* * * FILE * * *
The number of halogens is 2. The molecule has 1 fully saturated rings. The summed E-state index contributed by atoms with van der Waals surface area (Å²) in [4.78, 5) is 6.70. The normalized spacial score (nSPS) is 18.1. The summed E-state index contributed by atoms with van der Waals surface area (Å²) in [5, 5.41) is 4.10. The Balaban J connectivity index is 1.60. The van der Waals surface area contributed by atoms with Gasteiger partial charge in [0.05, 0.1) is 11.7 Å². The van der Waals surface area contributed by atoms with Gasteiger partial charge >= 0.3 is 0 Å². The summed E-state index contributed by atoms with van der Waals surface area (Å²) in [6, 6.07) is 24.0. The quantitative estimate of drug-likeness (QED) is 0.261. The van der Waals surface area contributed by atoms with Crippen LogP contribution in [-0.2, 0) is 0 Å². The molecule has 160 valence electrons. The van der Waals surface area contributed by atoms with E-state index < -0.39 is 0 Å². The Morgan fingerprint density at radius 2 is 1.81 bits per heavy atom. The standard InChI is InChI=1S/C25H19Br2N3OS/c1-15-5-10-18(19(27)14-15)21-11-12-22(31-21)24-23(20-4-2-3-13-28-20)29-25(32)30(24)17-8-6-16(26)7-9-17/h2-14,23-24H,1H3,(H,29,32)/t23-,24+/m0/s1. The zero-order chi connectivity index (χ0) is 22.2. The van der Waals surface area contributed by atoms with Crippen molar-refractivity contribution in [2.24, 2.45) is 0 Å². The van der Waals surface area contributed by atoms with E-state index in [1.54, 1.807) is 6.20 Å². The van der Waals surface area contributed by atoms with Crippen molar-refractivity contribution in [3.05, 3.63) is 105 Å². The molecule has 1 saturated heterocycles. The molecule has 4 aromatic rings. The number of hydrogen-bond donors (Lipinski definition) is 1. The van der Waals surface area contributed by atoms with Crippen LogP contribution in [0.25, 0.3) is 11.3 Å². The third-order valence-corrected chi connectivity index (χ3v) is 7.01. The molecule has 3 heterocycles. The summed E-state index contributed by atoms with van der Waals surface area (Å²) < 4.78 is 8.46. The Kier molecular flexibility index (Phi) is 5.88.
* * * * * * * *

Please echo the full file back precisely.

The number of halogens is 2. The molecule has 1 fully saturated rings. The summed E-state index contributed by atoms with van der Waals surface area (Å²) in [4.78, 5) is 6.70. The normalized spacial score (nSPS) is 18.1. The summed E-state index contributed by atoms with van der Waals surface area (Å²) in [5, 5.41) is 4.10. The Balaban J connectivity index is 1.60. The van der Waals surface area contributed by atoms with Gasteiger partial charge in [0.05, 0.1) is 11.7 Å². The van der Waals surface area contributed by atoms with Gasteiger partial charge >= 0.3 is 0 Å². The summed E-state index contributed by atoms with van der Waals surface area (Å²) in [6, 6.07) is 24.0. The quantitative estimate of drug-likeness (QED) is 0.261. The van der Waals surface area contributed by atoms with Crippen LogP contribution in [-0.2, 0) is 0 Å². The molecule has 160 valence electrons. The van der Waals surface area contributed by atoms with E-state index < -0.39 is 0 Å². The Morgan fingerprint density at radius 2 is 1.81 bits per heavy atom. The standard InChI is InChI=1S/C25H19Br2N3OS/c1-15-5-10-18(19(27)14-15)21-11-12-22(31-21)24-23(20-4-2-3-13-28-20)29-25(32)30(24)17-8-6-16(26)7-9-17/h2-14,23-24H,1H3,(H,29,32)/t23-,24+/m0/s1. The zero-order chi connectivity index (χ0) is 22.2. The van der Waals surface area contributed by atoms with Crippen molar-refractivity contribution in [2.24, 2.45) is 0 Å². The van der Waals surface area contributed by atoms with E-state index in [1.54, 1.807) is 6.20 Å². The van der Waals surface area contributed by atoms with Crippen molar-refractivity contribution in [3.05, 3.63) is 105 Å². The molecule has 1 saturated heterocycles. The molecule has 4 aromatic rings. The number of hydrogen-bond donors (Lipinski definition) is 1. The van der Waals surface area contributed by atoms with Crippen LogP contribution in [0.25, 0.3) is 11.3 Å². The third-order valence-corrected chi connectivity index (χ3v) is 7.01. The molecule has 3 heterocycles. The summed E-state index contributed by atoms with van der Waals surface area (Å²) < 4.78 is 8.46. The Kier molecular flexibility index (Phi) is 5.88.